This research examines how people make movements with pointing devices during human-computer interaction. It specifically concerns the perceptual- motor processes that mediate the speed and accuracy of cursor positioning with electromechanical mice. In three experiments we investigated the spatial and temporal characteristics of positioning movements made with a mouse, analyzing subjects' speed and accuracy as a function of the types of targets that the movements had to reach. Experiment 1 required rapid and accurate horizontal movements to targets that were vertical ribbons located at various distances from the mouse's starting location. The targets for Experiments 2 and 3, respectively, were vertical lines having various heights and rectangular boxes having various heights and widths. Constraints on movement distance along the primary (that is, horizontal) line of motion had the greatest effects on total positioning times. However, constraints on movement distance along a secondary (vertical) line of motion also affected total positioning times significantly. These effects may be localized in different phases of movement (e.g., movement execution and verification). The duration of movement execution (i.e., physical motion) depends primarily on the target distance, whereas the duration of movement verification (i.e., check for endpoint accuracy) depends primarily on target height and width. A useful account of movement execution is provided by stochastic optimized- submovement models, which have significant implications for designing mice and menu-driven displays.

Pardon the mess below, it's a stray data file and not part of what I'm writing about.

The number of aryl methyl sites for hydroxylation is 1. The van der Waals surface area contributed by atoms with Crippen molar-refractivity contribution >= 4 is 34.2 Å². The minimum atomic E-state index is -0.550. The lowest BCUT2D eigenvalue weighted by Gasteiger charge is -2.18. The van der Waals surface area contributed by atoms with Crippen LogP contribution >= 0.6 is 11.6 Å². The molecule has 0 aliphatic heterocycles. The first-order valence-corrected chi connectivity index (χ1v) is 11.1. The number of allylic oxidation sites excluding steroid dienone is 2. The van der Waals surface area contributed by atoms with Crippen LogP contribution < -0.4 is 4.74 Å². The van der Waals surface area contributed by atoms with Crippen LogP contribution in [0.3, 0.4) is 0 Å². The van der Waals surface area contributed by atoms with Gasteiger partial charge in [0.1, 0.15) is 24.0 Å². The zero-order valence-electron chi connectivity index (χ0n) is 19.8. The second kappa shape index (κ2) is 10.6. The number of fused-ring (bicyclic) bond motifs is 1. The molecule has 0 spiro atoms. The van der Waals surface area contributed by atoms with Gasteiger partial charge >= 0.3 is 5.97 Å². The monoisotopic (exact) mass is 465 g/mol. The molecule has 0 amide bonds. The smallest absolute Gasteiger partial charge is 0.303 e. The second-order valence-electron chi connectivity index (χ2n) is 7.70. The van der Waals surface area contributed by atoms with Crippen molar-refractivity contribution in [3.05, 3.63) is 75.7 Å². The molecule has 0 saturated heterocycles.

|Original language||English (US)|
|Number of pages||28|
|Publication status||Published - Sep 1993|
ASJC Scopus subject areas
- Behavioral Neuroscience
- Applied Psychology
- Human Factors and Ergonomics